C) this argument has all true premises but it may be invalid;

D) this argument is valid and has all true premises.

 

20) During the lectures, Stefan

a) distinguished ethics from morality and provided a precise definition of each;

b) said that, following a standard philosophical practice, he will use the words “ethics” and “morality” (“ethical” and “moral,” “unethical” and “immoral”) interchangeably;

c) neither of the above.

 

21) The word “ethics” comes from the Greek word ethos, meaning character or custom. The etymology of this word suggests that the following are the main areas of ethical inquiry:

a) individual character, including what it means to be "a good person;"

b) the social rules that govern and limit our conduct, especially the ultimate rules concerning right and wrong, which we call morality;

c) both a) and b);                 d) none of the above.

 

22) Stefan argued in class that, in order to know what morality requires of us

a) we must know what law requires of us;

b) we must know what religion requires of us;

c) both a) and b);

d) none of the above because morality is not exactly the same thing as law or religion.

 

23) Theories that assume that what is morally right and wrong is a function of benefits and harms are forms of 

a) consequentialism;           b) deontology;

c) a) and b)                           d) none of the above

 

24) Theories that assume that we ought to fulfill our duties are forms of 

a) consequentialism;           b) deontology;

c) a) and b)                           d) none of the above

 

25) According to Rachels, impartiality requires of us  

a) to treat everyone in exactly the same way;

b) to take into account interests of everyone and treat similar interests similarly;

c) a) and b) above;

d) none of the above.

 

26) “Supplementary arguments” frequently used in ethics are based on the following ideas:

a) relevantly similar cases ought to be treated similarly while relevantly dissimilar cases can be treated differently;

b) when we have good reasons or proof that doing A will put us on the “slippery slope” leading to doing something terrible, we ought not to do A;

c) we ought to bring about the best balance of benefits and harms and we must not treat anyone merely as a means;

d) a) and b);

e) all of the above. 

 

ATTENDANCE QUIZ/HOMEWORK #1: (Rachels chapter 1)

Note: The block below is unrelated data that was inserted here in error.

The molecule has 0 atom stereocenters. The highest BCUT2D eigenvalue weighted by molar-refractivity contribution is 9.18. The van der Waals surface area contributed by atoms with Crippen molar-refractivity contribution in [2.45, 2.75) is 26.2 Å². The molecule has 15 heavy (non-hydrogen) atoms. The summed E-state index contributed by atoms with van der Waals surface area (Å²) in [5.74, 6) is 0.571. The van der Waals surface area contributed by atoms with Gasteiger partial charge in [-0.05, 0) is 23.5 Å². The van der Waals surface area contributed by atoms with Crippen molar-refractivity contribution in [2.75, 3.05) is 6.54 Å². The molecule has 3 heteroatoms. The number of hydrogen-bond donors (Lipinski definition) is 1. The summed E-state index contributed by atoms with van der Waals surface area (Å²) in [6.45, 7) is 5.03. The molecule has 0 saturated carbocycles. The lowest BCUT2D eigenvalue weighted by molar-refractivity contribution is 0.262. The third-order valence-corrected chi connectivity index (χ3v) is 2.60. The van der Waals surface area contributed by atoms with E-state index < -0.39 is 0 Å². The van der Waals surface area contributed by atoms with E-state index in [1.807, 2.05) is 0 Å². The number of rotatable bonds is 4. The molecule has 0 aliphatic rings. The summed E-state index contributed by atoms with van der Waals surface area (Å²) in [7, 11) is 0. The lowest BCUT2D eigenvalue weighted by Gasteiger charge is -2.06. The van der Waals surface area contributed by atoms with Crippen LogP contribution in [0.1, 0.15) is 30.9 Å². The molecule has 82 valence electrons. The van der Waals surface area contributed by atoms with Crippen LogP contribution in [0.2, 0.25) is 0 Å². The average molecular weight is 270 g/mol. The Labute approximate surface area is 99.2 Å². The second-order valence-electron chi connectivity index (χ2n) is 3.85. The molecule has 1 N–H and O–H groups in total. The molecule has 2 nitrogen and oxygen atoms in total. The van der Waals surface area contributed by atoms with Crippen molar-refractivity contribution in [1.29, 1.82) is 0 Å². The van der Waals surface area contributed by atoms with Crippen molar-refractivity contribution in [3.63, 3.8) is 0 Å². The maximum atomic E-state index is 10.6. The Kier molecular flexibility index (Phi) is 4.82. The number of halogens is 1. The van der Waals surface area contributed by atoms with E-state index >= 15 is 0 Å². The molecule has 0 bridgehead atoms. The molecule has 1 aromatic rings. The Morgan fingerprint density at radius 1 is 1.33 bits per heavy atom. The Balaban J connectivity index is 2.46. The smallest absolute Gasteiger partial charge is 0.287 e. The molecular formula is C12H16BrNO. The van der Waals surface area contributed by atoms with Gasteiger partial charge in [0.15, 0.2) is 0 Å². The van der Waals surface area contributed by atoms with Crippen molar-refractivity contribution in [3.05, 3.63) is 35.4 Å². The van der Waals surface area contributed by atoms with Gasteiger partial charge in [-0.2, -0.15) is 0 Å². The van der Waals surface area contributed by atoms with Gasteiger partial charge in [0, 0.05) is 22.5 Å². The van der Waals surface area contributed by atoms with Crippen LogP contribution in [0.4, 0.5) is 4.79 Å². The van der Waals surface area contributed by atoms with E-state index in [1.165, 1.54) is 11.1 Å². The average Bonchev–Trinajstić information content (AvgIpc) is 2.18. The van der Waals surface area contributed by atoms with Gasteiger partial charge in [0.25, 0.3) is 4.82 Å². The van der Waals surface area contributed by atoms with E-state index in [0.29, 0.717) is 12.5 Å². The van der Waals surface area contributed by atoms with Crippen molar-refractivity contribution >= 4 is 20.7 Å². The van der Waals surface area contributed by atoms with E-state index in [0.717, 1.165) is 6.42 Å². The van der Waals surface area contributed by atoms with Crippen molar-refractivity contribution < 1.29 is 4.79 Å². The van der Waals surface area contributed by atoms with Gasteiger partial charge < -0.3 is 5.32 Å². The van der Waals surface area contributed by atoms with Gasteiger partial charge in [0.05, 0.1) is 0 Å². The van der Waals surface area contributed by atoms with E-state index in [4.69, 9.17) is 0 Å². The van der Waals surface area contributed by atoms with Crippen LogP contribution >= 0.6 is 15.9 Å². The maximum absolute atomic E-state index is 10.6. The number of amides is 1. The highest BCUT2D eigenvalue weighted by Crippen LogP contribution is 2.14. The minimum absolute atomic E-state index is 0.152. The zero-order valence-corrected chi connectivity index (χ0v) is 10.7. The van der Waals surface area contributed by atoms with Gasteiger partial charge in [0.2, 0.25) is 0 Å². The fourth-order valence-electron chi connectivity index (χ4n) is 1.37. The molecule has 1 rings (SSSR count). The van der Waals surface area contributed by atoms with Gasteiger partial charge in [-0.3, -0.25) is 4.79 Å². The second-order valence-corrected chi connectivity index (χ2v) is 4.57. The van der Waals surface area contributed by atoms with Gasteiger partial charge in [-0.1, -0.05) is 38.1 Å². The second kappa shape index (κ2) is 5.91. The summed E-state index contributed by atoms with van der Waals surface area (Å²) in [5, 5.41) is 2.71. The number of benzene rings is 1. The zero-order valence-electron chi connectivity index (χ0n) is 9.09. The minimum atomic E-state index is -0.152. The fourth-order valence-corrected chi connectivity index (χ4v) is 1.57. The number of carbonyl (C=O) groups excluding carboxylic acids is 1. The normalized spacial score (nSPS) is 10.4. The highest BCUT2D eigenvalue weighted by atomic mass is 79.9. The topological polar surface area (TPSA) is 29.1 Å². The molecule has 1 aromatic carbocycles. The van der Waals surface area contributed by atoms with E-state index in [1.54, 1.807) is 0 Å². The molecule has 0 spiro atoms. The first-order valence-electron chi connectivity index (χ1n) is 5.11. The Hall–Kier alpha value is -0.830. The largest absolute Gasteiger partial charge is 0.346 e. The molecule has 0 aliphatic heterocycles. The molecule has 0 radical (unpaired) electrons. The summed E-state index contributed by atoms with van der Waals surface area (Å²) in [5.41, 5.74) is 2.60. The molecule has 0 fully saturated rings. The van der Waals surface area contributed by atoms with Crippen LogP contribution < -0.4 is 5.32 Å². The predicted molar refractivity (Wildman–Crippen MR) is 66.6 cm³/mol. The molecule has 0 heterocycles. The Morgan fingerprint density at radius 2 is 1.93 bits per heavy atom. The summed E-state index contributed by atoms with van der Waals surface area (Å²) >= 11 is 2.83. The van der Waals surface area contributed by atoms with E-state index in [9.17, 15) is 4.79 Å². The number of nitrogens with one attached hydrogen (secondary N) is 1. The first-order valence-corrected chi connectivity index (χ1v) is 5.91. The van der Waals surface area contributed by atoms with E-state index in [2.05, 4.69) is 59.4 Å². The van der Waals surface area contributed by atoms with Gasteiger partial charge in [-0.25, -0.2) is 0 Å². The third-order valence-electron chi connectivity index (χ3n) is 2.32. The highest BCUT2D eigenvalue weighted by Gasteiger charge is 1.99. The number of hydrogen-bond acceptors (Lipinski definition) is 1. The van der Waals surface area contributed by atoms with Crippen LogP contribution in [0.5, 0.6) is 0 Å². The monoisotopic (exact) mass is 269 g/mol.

Please, answer all questions on the scantrons distributed in class. Save this sheet for your file and for the review before tests. Exactly one answer to each question is best and thus correct. Due 2/07-08 (depending when your class meets).

Few general rules: A) Do the homework on your own. B) After you arrived at answers, feel free to compare them with answers provided by others (study groups are good). C) Have your answers ready at the beginning of next class; we will review them immediately. D) Turn the answers in in person; this is how I check the attendance. E) If you cannot attend the class, send the answers via e-mail before the class: stefan.sencerz@tamucc.edu .

 

 

1) The “Benefits Argument” (Section 1.2 of Rachels’ book) is an attempt to show what follows:

 

A) we ought to transplant Baby Theresa’s organs because overall it has good consequences;

B) we ought not to transplant Baby Theresa’s organs because it would involve using here merely as a means;

C) we ought not to transplant Baby Theresa’s organs because it would kill her;  D) none of the above.

 

2) This argument assumes that if we can benefit someone without harming anyone else, we ought to do so. Stefan offered in class the following criticisms of this assumption:

A) it is a garbled statement of consequentialism because it does not tell us what to do when out action harms someone; so, careful consequentialists might reject this assumption;

B) it is a garbled statement of consequentialism because, when each of two or more actions benefits someone (to various degrees) and neither harms anyone, it requires performing each of these actions; so, again, consequentialists might reject this assumption;

C) this principle may be false because morality may be a matter of treating everyone with respect, and not using anyone merely as a means, rather than a matter of bringing about good consequences; so, non-consequentialists might reject this assumption;

D) all of the above;                 E) none of the above.

 

3) Rachels assumes that Baby Theresa would not be harmed because

A) she cannot feel anything so, in particular, we cannot cause her any suffering;

B) she does not have any interests or preferences; so we cannot thwart her interests and preferences;

C) both A) and B);                  D) none of the above.

 

4) The Argument that we should not use people merely as a means (sec 1.2) is an attempt to show that